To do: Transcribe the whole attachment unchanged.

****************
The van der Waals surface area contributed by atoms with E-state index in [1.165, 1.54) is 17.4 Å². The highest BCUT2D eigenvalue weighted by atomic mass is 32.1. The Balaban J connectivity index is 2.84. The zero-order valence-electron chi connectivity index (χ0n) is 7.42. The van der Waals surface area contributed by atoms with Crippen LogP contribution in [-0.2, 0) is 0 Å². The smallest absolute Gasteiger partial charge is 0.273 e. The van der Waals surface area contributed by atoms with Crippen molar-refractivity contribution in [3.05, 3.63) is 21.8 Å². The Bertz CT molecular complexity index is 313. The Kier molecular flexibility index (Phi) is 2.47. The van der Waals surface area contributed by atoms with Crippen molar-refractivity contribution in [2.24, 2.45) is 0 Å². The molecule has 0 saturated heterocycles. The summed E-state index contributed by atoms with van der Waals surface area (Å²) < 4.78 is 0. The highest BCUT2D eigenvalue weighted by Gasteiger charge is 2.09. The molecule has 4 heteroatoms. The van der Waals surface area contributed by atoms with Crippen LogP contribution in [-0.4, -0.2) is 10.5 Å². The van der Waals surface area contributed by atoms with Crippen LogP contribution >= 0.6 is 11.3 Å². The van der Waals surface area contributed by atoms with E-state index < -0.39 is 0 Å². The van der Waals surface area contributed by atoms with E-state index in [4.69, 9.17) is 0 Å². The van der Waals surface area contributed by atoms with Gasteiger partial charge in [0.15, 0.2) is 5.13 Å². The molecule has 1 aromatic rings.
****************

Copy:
The van der Waals surface area contributed by atoms with E-state index in [1.165, 1.54) is 17.4 Å². The highest BCUT2D eigenvalue weighted by atomic mass is 32.1. The Balaban J connectivity index is 2.84. The zero-order valence-electron chi connectivity index (χ0n) is 7.42. The van der Waals surface area contributed by atoms with Crippen LogP contribution in [-0.2, 0) is 0 Å². The smallest absolute Gasteiger partial charge is 0.273 e. The van der Waals surface area contributed by atoms with Crippen molar-refractivity contribution in [3.05, 3.63) is 21.8 Å². The Bertz CT molecular complexity index is 313. The Kier molecular flexibility index (Phi) is 2.47. The van der Waals surface area contributed by atoms with Crippen molar-refractivity contribution in [2.24, 2.45) is 0 Å². The molecule has 0 saturated heterocycles. The summed E-state index contributed by atoms with van der Waals surface area (Å²) < 4.78 is 0. The highest BCUT2D eigenvalue weighted by Gasteiger charge is 2.09. The molecule has 4 heteroatoms. The van der Waals surface area contributed by atoms with Crippen LogP contribution in [-0.4, -0.2) is 10.5 Å². The van der Waals surface area contributed by atoms with Crippen LogP contribution >= 0.6 is 11.3 Å². The van der Waals surface area contributed by atoms with E-state index < -0.39 is 0 Å². The van der Waals surface area contributed by atoms with E-state index in [4.69, 9.17) is 0 Å². The van der Waals surface area contributed by atoms with Gasteiger partial charge in [0.15, 0.2) is 5.13 Å². The molecule has 1 aromatic rings.